Why send a human to do a machine’s job?
Email has long been a favoured attack method for hackers. It’s relatively cheap, can be launched at scale, and it’s easy to spoof legitimate addresses. Plus, it’s about the law of averages: the more attacks made, the more likely it becomes that one person will be tricked.
Cyber attacks are one of the top 5 attacks facing the world
Between 75% and 90% of targeted cyber-attacks start with an email
Business Email Compromise losses: $12 billion+ between October 2013 and May 2018
Now that hackers are using AI, the threats are escalating – and accelerating.
As the digital economy expands, the threat landscape naturally follows suit. Compounding the situation is the use of machine learning and AI as hackers and other bad actors look to scale their bad behaviour.
AI as the answer (well up to a point)
cyber security positions unfilled
The shortage of cybersecurity professionals around the globe has never been more acute
The variety, volume and velocity of attacks isn’t something us humans can manage by ourselves. You can’t expect system admins to go through individual logfiles, deal with false alerts, and rely on traditional systems that wait for unusual behaviour and then shut down. By then, any threat will be well inside your perimeter and causing all sorts of problems.
In an ideal world, a malicious email would be stopped from ever landing in your inbox. Of course, we’re in the real world. So your email protection must include:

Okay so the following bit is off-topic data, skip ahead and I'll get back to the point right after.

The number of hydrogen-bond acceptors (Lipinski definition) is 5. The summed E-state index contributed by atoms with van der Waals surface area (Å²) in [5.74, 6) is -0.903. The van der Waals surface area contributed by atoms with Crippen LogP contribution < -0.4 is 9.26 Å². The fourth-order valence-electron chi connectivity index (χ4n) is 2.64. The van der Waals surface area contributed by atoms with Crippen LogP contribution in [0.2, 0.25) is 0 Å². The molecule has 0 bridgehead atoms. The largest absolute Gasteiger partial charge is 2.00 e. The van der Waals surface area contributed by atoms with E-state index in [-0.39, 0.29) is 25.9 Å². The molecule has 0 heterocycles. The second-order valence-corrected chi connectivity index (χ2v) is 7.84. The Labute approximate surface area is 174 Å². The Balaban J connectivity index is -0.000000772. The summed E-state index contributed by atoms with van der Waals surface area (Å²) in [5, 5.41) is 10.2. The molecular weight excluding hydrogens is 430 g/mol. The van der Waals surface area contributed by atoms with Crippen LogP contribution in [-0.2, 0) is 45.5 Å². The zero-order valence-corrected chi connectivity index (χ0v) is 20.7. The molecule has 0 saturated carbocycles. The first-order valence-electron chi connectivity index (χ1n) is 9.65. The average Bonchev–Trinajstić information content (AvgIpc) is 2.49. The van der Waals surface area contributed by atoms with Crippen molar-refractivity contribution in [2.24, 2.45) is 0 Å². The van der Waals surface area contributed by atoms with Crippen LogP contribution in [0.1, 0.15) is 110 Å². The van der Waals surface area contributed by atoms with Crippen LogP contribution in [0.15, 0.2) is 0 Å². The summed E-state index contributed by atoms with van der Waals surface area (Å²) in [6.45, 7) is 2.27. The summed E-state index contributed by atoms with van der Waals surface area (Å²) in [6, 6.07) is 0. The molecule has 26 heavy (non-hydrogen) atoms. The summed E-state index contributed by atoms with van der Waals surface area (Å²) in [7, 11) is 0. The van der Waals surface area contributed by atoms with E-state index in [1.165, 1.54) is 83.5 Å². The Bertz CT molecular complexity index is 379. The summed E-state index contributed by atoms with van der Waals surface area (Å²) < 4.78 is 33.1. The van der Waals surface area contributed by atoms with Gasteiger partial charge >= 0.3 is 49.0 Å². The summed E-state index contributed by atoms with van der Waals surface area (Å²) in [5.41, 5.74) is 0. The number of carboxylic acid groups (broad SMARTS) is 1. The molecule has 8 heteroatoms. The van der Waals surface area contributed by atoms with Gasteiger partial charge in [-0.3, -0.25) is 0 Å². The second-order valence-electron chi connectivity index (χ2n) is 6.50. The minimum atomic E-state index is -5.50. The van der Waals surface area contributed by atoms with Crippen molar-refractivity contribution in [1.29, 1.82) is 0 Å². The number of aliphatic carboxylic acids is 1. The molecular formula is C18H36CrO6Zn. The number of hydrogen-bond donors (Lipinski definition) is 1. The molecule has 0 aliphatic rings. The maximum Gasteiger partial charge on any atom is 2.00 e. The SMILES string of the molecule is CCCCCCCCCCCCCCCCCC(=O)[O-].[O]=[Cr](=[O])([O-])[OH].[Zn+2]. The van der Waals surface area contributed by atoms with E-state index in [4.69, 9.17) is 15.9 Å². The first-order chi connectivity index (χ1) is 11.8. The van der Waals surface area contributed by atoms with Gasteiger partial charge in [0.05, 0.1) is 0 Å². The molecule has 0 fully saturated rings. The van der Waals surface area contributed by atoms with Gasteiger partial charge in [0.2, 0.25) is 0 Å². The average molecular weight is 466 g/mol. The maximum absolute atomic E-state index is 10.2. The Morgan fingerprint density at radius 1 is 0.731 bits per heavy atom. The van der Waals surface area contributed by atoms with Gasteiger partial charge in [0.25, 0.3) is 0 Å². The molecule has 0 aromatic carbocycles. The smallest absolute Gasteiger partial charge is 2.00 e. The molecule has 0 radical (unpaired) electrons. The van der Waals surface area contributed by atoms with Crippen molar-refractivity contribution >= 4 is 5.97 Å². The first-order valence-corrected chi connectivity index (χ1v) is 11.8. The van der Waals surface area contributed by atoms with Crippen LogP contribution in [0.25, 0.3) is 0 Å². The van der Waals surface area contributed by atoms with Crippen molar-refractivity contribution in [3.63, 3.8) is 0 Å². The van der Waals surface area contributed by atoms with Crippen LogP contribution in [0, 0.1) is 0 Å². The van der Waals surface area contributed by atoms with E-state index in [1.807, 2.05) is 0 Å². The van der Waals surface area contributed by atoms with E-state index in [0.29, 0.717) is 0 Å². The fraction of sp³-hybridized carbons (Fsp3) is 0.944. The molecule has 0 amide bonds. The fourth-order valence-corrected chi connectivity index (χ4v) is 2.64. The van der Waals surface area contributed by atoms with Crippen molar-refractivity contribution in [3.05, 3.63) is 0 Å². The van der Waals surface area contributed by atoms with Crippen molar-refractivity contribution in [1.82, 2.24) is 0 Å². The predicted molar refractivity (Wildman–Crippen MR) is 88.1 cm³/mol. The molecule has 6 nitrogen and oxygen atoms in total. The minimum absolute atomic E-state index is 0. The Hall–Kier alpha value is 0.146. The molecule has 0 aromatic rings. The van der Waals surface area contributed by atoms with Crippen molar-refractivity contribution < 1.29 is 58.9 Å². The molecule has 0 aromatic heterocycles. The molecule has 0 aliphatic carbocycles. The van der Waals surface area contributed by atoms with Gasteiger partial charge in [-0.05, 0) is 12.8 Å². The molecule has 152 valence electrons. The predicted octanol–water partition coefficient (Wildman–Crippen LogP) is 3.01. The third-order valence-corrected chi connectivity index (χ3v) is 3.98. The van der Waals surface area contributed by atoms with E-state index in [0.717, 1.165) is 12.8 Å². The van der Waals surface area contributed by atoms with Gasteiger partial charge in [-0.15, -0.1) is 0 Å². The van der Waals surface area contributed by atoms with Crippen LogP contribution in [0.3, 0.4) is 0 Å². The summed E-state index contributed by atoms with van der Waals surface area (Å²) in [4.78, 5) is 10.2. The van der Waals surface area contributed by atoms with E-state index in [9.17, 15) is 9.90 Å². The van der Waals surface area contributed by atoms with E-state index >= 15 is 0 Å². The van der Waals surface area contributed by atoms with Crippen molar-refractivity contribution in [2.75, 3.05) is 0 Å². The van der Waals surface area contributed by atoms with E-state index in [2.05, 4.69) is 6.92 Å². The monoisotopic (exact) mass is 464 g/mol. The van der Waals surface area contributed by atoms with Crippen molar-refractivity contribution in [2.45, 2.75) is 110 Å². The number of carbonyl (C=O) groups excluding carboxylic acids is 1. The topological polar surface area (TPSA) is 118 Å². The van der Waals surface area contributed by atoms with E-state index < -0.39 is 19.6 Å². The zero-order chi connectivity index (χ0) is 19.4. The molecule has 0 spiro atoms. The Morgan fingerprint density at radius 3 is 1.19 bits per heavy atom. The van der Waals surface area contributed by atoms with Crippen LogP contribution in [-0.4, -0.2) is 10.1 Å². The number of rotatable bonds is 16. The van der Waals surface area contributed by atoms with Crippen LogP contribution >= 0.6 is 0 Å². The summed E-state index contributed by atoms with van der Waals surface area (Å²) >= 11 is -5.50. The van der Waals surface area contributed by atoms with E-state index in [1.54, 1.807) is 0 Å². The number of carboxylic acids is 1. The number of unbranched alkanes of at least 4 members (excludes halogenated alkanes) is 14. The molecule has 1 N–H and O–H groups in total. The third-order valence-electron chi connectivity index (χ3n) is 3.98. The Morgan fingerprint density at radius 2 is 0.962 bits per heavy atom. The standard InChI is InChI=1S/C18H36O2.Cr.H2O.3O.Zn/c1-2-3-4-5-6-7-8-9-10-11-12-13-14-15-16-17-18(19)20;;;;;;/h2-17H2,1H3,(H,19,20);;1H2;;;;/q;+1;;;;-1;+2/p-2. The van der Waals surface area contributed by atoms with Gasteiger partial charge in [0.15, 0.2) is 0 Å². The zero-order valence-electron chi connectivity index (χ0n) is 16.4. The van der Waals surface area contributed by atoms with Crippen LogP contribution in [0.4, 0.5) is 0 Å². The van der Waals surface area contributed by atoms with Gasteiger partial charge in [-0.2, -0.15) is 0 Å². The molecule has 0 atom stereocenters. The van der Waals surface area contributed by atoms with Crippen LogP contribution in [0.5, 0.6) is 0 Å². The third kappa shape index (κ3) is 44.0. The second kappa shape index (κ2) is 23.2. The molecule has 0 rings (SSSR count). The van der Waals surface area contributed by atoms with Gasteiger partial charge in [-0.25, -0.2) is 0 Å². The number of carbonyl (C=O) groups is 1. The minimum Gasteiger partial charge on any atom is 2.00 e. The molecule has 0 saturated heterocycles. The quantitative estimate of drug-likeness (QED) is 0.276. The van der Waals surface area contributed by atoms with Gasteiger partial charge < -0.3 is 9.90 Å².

Real-time intent analysis
Sensitive data secured with data leak prevention and encryption
Full cloud backup and recovery of every email and file
spread with a speed and scale that ransomware has never achieved before
Over 60,000 new malware variants introduced daily
In the face of these sorts of threats, you need AI to support your security strategy. For example, deploying AI to:
Recognise when a non-company email address is being used or spoofed
(does the link below go to facebook.com or somewhere else?)
Detect unusual language or layout used in email requests, and alert users
(these URLs have been created using Cyrillic letters in, designed to trick users into clicking)
Note individual employees’ style and speed of typing, to create a unique biometric signature and alert when this appears to change
No matter how much AI protection you have…
…humans can still be the weakest link
Most popular passwords 2018
Make your workforce the first line of defence
Hackers may be able to deploy AI, but organisations can respond with AI and human insight.
You just have to educate your end users.
This means turbocharging your email protection with:
Regular security awareness training and phishing simulations
Identifying who in your organisation is ‘high risk’ due to their role and seniority, and give them special training
Even in cybersecurity, some things only people can do. Humans are better at absorbing context and thinking imaginatively. Cyberwars won’t simply be two sets of computers battling it out. But AI will become an important part of every major organization’s cybersecurity toolkit.